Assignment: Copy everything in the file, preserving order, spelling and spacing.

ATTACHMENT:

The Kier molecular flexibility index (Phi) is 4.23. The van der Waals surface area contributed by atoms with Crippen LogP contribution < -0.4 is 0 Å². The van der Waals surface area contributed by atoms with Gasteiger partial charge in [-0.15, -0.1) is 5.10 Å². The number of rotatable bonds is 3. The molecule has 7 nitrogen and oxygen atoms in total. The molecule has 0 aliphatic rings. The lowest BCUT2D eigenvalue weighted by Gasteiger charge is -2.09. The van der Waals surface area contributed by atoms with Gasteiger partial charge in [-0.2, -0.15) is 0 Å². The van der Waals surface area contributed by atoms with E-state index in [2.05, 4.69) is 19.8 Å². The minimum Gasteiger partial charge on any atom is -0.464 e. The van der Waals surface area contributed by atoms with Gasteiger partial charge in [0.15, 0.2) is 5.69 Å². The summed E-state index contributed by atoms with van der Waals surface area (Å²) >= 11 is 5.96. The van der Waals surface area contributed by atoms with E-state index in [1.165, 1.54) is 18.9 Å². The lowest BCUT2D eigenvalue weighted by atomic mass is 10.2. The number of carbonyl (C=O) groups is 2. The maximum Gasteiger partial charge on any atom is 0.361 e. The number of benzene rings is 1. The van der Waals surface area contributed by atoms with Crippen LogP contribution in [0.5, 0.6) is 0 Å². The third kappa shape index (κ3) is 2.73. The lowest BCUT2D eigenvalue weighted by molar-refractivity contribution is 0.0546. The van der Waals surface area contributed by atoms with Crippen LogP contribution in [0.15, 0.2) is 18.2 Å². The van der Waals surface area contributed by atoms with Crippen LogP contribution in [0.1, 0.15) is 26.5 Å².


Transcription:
The Kier molecular flexibility index (Phi) is 4.23. The van der Waals surface area contributed by atoms with Crippen LogP contribution < -0.4 is 0 Å². The van der Waals surface area contributed by atoms with Gasteiger partial charge in [-0.15, -0.1) is 5.10 Å². The number of rotatable bonds is 3. The molecule has 7 nitrogen and oxygen atoms in total. The molecule has 0 aliphatic rings. The lowest BCUT2D eigenvalue weighted by Gasteiger charge is -2.09. The van der Waals surface area contributed by atoms with Gasteiger partial charge in [-0.2, -0.15) is 0 Å². The van der Waals surface area contributed by atoms with E-state index in [2.05, 4.69) is 19.8 Å². The minimum Gasteiger partial charge on any atom is -0.464 e. The van der Waals surface area contributed by atoms with Gasteiger partial charge in [0.15, 0.2) is 5.69 Å². The summed E-state index contributed by atoms with van der Waals surface area (Å²) >= 11 is 5.96. The van der Waals surface area contributed by atoms with E-state index in [1.165, 1.54) is 18.9 Å². The lowest BCUT2D eigenvalue weighted by atomic mass is 10.2. The number of carbonyl (C=O) groups is 2. The maximum Gasteiger partial charge on any atom is 0.361 e. The number of benzene rings is 1. The van der Waals surface area contributed by atoms with Crippen LogP contribution in [0.5, 0.6) is 0 Å². The third kappa shape index (κ3) is 2.73. The lowest BCUT2D eigenvalue weighted by molar-refractivity contribution is 0.0546. The van der Waals surface area contributed by atoms with Crippen LogP contribution in [0.15, 0.2) is 18.2 Å². The van der Waals surface area contributed by atoms with Crippen LogP contribution in [0.1, 0.15) is 26.5 Å².